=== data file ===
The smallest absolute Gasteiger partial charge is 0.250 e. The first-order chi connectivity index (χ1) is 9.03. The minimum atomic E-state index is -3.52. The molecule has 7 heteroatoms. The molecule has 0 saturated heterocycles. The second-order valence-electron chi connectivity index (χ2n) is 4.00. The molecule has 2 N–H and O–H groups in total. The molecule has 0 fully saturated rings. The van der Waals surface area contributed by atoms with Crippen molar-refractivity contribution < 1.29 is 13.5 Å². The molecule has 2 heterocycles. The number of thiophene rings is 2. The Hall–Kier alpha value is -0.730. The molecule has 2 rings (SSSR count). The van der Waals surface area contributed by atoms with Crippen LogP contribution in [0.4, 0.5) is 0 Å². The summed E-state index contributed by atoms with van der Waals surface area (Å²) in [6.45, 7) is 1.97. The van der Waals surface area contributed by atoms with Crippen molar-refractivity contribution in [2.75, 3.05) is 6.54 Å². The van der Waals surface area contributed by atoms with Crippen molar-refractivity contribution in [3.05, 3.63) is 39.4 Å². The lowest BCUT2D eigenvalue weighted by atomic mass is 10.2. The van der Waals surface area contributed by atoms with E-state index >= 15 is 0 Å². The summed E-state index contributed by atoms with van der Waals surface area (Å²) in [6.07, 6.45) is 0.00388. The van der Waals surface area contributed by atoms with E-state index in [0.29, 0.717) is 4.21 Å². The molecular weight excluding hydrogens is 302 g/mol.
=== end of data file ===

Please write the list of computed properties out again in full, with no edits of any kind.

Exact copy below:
The smallest absolute Gasteiger partial charge is 0.250 e. The first-order chi connectivity index (χ1) is 9.03. The minimum atomic E-state index is -3.52. The molecule has 7 heteroatoms. The molecule has 0 saturated heterocycles. The second-order valence-electron chi connectivity index (χ2n) is 4.00. The molecule has 2 N–H and O–H groups in total. The molecule has 0 fully saturated rings. The van der Waals surface area contributed by atoms with Crippen molar-refractivity contribution < 1.29 is 13.5 Å². The molecule has 2 heterocycles. The number of thiophene rings is 2. The Hall–Kier alpha value is -0.730. The molecule has 2 rings (SSSR count). The van der Waals surface area contributed by atoms with Crippen LogP contribution in [0.4, 0.5) is 0 Å². The summed E-state index contributed by atoms with van der Waals surface area (Å²) in [6.45, 7) is 1.97. The van der Waals surface area contributed by atoms with Crippen molar-refractivity contribution in [2.75, 3.05) is 6.54 Å². The van der Waals surface area contributed by atoms with Crippen molar-refractivity contribution in [3.05, 3.63) is 39.4 Å². The lowest BCUT2D eigenvalue weighted by atomic mass is 10.2. The van der Waals surface area contributed by atoms with E-state index >= 15 is 0 Å². The summed E-state index contributed by atoms with van der Waals surface area (Å²) in [6.07, 6.45) is 0.00388. The van der Waals surface area contributed by atoms with E-state index in [0.29, 0.717) is 4.21 Å². The molecular weight excluding hydrogens is 302 g/mol.